Monday, October 18, 2010
China Startups Battle The BAT
Forbes column, 10/18/2010
Chinese venture investing is growing ever less dependent on Silicon Valley.
Entrepreneur Joe Chen, who runs China's leading social-networking sites from his Beijing-based startup Oak Pacific Interactive, no longer looks to Silicon Valley for clues on strategy.
A Stanford MBA grad who formed and sold his first startup while still a student, Chen is rarely in the Valley anymore. That's because China's entrepreneurial roots have shifted away from there.
What concerns Chen most about keeping Oak Pacific Interactive healthy is not Silicon Valley stars Facebook, Google or eBay, but three giant Chinese brands he collectively calls the BAT--search engine Baidu, e-commerce powerhouse Alibaba and instant messaging service Tencent.
These Chinese upstarts are so hypercompetitive that Chen finds himself continually aiming to outsmart these super-sized brands. But even as Chen does battle with the BAT, he has his eye on driving Oak Pacific Interactive to an IPO. See photo (right) of Joe with DCM venture investor David Chao.
In China, the action is shifting from returnee entrepreneurs--so called "sea turtles" who were educated in the U.S., got experience there and then moved back to China to start companies--and tilting toward what Chen calls "pancake turtles." Known for their ferocious eating habits and for being a Chinese delicacy, the pancake turtle is an exceptionally aggressive Chinese entrepreneur who is increasingly one-upping the returnees.
Not everyone agrees. While venture investors along Sand Hill Road may dig China, they still think Silicon Valley has a decided edge over the Mainland for innovative, if not disruptive, technologies--and will have it for at least another decade.
See Forbes column continued here:
The Steve Jobs Of China
Alibaba's Jack Ma shows off his marketing flair at the annual AliFest summit.
Forbes column, 9/14/2010
Hangzhou, China -- If there is a Steve Jobs of China, it is Jack Ma, the founder and leader of Alibaba, China's largest e-commerce group. No other Chinese entrepreneur has the Jobs-like star quality, strategic vision and flair for promotion that Ma does.
Each September Ma can be found on stage at his annual AliFest in Hangzhou, the Chinese city known for its scenic West Lake and the home base for Alibaba. Labeled a "Netpreneur Summit," AliFest is, in effect, a love fest for Alibaba, its maverick founder and its accomplishments, which in ten years has gone from rising Chinese Internet startup to publicly listed player with global ambitions. In 2009, Alibaba earned $148 million on roughly $573 million in revenues (RMB 3.874 billion) and currently sports an $11 billion (RMB 77 billion) market capitalization. Yahoo invested $1 billion in Alibaba back in 2005 for a 40% stake.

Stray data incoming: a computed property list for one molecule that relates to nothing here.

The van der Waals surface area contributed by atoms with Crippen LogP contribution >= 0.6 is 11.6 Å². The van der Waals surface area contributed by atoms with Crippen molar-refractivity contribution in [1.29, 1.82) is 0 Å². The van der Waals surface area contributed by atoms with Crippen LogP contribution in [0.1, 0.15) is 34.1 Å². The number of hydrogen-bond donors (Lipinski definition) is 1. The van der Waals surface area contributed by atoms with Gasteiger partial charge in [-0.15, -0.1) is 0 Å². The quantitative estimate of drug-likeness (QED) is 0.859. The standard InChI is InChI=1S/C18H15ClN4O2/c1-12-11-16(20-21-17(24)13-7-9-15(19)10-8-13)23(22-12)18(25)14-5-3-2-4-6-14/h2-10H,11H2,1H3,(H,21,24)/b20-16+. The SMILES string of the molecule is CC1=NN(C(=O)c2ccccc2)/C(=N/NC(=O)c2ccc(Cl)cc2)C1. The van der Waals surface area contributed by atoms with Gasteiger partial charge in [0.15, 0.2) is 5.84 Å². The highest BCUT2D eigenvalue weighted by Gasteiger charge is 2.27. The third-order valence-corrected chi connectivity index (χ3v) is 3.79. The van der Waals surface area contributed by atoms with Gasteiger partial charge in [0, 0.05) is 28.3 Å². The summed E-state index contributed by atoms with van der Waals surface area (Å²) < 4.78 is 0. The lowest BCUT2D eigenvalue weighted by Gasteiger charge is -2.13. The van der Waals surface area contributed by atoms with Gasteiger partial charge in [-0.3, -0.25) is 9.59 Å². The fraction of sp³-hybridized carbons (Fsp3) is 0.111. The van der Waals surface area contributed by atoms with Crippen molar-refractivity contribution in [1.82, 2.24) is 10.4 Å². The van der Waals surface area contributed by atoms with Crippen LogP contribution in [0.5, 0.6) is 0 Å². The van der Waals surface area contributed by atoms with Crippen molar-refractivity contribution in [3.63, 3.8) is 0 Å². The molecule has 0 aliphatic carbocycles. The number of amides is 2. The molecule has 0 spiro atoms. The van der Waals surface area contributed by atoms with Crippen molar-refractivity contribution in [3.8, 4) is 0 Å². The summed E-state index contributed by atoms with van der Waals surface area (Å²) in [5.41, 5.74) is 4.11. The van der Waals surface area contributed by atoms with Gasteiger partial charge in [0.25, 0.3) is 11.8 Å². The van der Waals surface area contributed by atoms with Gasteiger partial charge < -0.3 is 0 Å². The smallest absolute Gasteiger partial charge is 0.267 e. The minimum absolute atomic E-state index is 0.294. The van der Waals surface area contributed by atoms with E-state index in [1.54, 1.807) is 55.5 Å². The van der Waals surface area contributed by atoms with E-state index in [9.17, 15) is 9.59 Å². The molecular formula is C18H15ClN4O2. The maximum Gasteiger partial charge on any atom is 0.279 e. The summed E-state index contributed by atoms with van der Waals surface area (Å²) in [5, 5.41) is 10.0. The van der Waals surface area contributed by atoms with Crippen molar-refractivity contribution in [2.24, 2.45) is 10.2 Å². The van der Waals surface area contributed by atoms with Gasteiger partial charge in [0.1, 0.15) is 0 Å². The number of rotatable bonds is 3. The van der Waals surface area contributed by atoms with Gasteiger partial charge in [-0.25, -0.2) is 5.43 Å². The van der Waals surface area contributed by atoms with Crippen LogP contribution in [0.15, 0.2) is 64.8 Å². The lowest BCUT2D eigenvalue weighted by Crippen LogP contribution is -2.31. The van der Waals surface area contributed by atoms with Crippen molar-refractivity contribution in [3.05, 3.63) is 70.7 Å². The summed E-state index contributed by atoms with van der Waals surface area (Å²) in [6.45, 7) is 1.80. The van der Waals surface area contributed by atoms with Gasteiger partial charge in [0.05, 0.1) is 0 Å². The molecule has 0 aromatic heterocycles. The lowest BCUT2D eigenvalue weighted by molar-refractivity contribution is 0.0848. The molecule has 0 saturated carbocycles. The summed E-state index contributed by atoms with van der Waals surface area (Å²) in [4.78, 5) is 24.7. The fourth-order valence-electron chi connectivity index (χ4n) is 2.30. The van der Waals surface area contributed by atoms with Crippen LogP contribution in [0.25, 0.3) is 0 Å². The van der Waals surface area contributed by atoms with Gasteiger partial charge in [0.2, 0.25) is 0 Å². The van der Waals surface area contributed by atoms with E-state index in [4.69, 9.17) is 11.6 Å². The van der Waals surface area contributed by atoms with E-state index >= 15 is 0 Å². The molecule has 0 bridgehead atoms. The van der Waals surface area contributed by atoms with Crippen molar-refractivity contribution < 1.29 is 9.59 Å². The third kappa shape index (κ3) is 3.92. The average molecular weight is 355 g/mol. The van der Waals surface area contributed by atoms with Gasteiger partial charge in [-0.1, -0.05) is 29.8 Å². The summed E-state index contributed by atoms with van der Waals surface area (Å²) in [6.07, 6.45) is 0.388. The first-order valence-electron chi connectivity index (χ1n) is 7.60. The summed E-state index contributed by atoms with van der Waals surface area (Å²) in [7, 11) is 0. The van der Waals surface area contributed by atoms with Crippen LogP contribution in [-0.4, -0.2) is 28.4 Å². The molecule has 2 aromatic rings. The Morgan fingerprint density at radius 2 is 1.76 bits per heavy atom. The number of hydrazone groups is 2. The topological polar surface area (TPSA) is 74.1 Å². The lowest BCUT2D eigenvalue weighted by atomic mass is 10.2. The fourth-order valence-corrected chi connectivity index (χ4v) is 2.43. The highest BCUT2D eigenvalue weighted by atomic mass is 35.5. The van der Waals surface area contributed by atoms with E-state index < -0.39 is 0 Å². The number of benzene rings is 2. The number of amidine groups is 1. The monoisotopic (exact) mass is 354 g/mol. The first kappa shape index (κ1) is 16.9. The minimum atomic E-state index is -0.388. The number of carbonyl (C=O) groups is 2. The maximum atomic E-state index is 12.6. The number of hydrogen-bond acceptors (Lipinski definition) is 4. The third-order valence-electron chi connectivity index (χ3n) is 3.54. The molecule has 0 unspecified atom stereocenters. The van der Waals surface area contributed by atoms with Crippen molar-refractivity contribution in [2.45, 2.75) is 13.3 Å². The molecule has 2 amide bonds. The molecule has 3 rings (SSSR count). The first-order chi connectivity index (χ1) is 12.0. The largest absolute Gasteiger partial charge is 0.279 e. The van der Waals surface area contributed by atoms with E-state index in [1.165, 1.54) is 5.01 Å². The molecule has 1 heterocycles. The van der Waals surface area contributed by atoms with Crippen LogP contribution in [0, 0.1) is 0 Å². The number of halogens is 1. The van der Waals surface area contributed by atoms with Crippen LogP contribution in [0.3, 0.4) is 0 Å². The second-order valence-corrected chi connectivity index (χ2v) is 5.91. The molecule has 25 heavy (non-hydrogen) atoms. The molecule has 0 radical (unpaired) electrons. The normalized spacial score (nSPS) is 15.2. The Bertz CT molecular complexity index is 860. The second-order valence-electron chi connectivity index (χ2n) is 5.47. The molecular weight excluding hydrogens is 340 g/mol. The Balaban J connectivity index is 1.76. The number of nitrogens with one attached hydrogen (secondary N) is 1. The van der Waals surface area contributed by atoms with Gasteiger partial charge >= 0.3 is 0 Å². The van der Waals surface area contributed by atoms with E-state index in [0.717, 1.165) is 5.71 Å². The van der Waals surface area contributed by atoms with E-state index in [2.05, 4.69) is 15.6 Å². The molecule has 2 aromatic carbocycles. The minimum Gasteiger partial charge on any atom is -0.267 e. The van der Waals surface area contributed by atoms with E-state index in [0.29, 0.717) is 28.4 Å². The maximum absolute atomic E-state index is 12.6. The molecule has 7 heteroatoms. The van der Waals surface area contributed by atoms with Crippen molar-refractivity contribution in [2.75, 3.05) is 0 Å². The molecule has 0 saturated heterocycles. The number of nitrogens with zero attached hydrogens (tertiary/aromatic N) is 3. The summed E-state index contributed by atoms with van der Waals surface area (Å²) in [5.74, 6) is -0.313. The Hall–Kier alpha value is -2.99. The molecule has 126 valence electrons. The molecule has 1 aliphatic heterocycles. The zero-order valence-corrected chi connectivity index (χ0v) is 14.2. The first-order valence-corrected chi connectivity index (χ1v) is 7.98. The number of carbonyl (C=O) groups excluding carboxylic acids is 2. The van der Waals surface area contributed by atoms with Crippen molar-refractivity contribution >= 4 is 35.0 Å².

This year's summit, held on Sept. 10, was on Ma's 46th birthday. To help him celebrate, Alibaba put on a show of impressive speakers: California Governor Arnold Schwarzenegger (on his first stop of a week-long trade mission), the U.S. Ambassador to China John Huntsman, and even a rival, eBay President and CEO John Donahoe. Last year's AliFest featured basketball legend Kobe Bryant and former U.S. President Bill Clinton.
Each one of these speakers complimented Ma for building Alibaba into an online trading platform for small businesses and creating millions of jobs. All called Ma a good friend, and presented him with a gift onstage.
Schwarzenegger gifted Ma with dark sunglasses and a form-fitting leather jacket, which Ma promptly put on. On cue, some 300 Chinese journalists and dozens of international reporters from madly snapped photos and shot video.
Later, at an Alibaba press conference, Schwarzenegger posed for more photographs and fielded questions as attendees were told that Alibaba aims to create 100,000 jobs in the U.S. (mostly in California, if the "Governator" has his way) and develop a Schwarzenegger-branded scholarship to train youngsters to be entrepreneurs.
See Forbes column continued here: http://www.forbes.com/2010/09/13/ebay-yahoo-ecommerce-china-technology-alibaba.html